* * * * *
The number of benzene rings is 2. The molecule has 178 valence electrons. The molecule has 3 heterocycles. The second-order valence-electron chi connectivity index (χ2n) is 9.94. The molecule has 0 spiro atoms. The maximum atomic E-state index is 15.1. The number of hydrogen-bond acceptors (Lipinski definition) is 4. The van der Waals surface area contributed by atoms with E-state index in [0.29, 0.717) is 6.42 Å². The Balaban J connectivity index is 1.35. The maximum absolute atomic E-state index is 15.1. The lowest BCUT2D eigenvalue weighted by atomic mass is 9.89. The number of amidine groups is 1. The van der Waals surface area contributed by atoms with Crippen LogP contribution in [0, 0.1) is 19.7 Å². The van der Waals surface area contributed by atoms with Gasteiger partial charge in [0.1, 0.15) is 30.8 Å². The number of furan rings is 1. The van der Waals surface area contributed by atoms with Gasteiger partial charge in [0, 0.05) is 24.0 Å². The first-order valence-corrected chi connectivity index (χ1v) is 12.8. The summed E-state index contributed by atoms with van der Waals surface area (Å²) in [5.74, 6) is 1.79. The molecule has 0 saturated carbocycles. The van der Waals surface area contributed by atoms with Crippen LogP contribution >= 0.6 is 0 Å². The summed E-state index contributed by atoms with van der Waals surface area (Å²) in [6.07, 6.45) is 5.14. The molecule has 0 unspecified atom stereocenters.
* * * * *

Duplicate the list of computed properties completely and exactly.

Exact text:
The number of benzene rings is 2. The molecule has 178 valence electrons. The molecule has 3 heterocycles. The second-order valence-electron chi connectivity index (χ2n) is 9.94. The molecule has 0 spiro atoms. The maximum atomic E-state index is 15.1. The number of hydrogen-bond acceptors (Lipinski definition) is 4. The van der Waals surface area contributed by atoms with E-state index in [0.29, 0.717) is 6.42 Å². The Balaban J connectivity index is 1.35. The maximum absolute atomic E-state index is 15.1. The lowest BCUT2D eigenvalue weighted by atomic mass is 9.89. The number of amidine groups is 1. The van der Waals surface area contributed by atoms with Crippen LogP contribution in [0, 0.1) is 19.7 Å². The van der Waals surface area contributed by atoms with Gasteiger partial charge in [0.1, 0.15) is 30.8 Å². The number of furan rings is 1. The van der Waals surface area contributed by atoms with Gasteiger partial charge in [0, 0.05) is 24.0 Å². The first-order valence-corrected chi connectivity index (χ1v) is 12.8. The summed E-state index contributed by atoms with van der Waals surface area (Å²) in [5.74, 6) is 1.79. The molecule has 0 saturated carbocycles. The van der Waals surface area contributed by atoms with Crippen LogP contribution >= 0.6 is 0 Å². The summed E-state index contributed by atoms with van der Waals surface area (Å²) in [6.07, 6.45) is 5.14. The molecule has 0 unspecified atom stereocenters.